The electronic medical record was implemented to try and reduce the number of medical errors by providing continuity of care as well as a solution to the problem of deciphering illegible handwriting. 

Over the past several years, most physician offices and hospitals have converted to utilizing this type of charting system. 

However, in a study done at Johns Hopkins, the results of which were released May 3, 2016, medical errors were found to be the 3rd leading cause of death in the United States.[1]

The study analyzed medical death rate data over an eight-year period and found that more than 250,000 deaths per year are due to medical errors.

This figure surpassed the 150,000 deaths caused by respiratory disease which the Centers for Disease Control and Prevention’s (CDC’s) found to be the third leading cause of death.   This is due to the CDC’s failure to classify medical errors separately on the death certificate.[2]

The Results Are In

According to the CDC, in 2013, 611,105 people died of heart disease, 584,881 died of cancer and 149,205 died of chronic respiratory disease making these three the top causes of death in the U.S. but this new study puts medical errors above respiratory disease.[3]

The release also noted that “most errors represent systemic problems, including poorly coordinated care, fragmented insurance networks, the absence or underuse of safety nets, and other protocols, in addition to unwarranted variation in physician practice patterns that lack accountability.”[4]

When the above issues cause serious harm or death to a patient, they may turn into a client seeking damages for medical malpractice.

All These Records?

These are some of the most voluminous records that an attorney can expect to get.  Especially if the client has spent extensive time in the hospital, undergone surgery, and/or been sent thereafter to a rehab facility.  These records may be difficult for an untrained eye to sort through to figure out what is relevant to the cause of action.  Damages are evident, but what was the causative factor?  Who were the providers or other medical professionals responsible for the decline of the patient/client?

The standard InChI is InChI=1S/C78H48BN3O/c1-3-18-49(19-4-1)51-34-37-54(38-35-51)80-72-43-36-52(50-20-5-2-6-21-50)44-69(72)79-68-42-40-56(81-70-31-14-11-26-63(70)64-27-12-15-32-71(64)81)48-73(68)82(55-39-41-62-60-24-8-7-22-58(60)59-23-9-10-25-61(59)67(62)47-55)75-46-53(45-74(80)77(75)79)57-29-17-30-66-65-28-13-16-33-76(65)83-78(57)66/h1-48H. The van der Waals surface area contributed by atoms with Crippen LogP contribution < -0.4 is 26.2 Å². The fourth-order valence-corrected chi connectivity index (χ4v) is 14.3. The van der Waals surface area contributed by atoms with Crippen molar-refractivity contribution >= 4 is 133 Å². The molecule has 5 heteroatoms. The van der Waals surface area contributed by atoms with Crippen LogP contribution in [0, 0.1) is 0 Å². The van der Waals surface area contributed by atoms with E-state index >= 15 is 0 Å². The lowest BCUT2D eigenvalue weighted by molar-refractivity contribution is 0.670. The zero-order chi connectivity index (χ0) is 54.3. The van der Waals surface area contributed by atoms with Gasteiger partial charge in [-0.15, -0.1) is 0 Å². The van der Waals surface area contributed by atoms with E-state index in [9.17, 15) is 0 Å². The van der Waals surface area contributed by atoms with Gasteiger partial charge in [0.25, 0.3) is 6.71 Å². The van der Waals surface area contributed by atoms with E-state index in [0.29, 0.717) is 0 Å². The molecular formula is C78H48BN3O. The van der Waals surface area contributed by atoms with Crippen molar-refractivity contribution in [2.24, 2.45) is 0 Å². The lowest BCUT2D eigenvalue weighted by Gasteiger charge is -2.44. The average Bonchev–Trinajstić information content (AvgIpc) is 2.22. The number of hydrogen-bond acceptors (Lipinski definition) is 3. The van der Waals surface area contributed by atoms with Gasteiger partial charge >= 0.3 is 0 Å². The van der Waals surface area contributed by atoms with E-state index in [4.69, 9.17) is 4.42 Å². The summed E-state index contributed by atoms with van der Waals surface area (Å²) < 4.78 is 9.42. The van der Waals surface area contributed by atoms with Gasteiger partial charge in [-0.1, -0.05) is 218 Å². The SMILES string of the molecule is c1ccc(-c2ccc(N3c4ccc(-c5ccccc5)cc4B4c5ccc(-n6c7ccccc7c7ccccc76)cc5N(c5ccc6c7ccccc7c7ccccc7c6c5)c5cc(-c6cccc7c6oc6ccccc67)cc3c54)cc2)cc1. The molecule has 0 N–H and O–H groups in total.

This is where someone with medical and legal knowledge could be a valuable asset to the attorney.

Is Help Available?

Have you ever wished you could just ask someone with medical knowledge and training a few questions?  Have you ever wished you yourself had some medical training to make life a little easier?  Have you ever wondered if you could save yourself some time sorting through all those records by having a trained eye do it for you?  Someone who knows both the legal and medical aspect of can tell you exactly what happened, when it happened, how it happened, and even if you have a case at all before you spend countless hours and hundreds or even thousands of dollars only to find this out too late.

Our team is here to fill in those gaps for you and answer all of the above questions.  Put an end to the constant struggle of trying to decipher medical records. 

Make our team your team today…
Med Legal Pro
Click here to Contact Us via email or Call 844-Med-Legl (633-5345)

Tracy Liberatore JD, PA

[1] Johns Hopkins Medicine, (last accessed July 25, 2017).

[2] Id.

[3] Id.; CDC,

[4] Id. (John Hopkins Medicine)